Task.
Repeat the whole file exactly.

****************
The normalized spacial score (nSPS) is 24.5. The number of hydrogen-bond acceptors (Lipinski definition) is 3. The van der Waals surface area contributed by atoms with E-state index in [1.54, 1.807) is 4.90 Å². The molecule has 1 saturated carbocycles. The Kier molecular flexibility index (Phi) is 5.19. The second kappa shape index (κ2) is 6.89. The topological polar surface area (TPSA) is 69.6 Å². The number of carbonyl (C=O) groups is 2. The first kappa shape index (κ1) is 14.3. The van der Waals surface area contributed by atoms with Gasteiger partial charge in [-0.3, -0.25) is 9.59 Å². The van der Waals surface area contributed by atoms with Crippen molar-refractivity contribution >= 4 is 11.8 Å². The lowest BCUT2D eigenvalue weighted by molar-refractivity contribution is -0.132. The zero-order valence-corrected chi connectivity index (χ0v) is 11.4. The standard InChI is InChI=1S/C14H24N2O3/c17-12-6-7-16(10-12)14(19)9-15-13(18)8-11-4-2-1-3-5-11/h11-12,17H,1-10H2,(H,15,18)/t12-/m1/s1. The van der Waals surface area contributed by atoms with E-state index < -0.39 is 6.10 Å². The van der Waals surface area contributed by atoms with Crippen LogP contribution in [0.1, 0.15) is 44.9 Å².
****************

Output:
The normalized spacial score (nSPS) is 24.5. The number of hydrogen-bond acceptors (Lipinski definition) is 3. The van der Waals surface area contributed by atoms with E-state index in [1.54, 1.807) is 4.90 Å². The molecule has 1 saturated carbocycles. The Kier molecular flexibility index (Phi) is 5.19. The second kappa shape index (κ2) is 6.89. The topological polar surface area (TPSA) is 69.6 Å². The number of carbonyl (C=O) groups is 2. The first kappa shape index (κ1) is 14.3. The van der Waals surface area contributed by atoms with Gasteiger partial charge in [-0.3, -0.25) is 9.59 Å². The van der Waals surface area contributed by atoms with Crippen molar-refractivity contribution >= 4 is 11.8 Å². The lowest BCUT2D eigenvalue weighted by molar-refractivity contribution is -0.132. The zero-order valence-corrected chi connectivity index (χ0v) is 11.4. The standard InChI is InChI=1S/C14H24N2O3/c17-12-6-7-16(10-12)14(19)9-15-13(18)8-11-4-2-1-3-5-11/h11-12,17H,1-10H2,(H,15,18)/t12-/m1/s1. The van der Waals surface area contributed by atoms with E-state index < -0.39 is 6.10 Å². The van der Waals surface area contributed by atoms with Crippen LogP contribution in [0.1, 0.15) is 44.9 Å².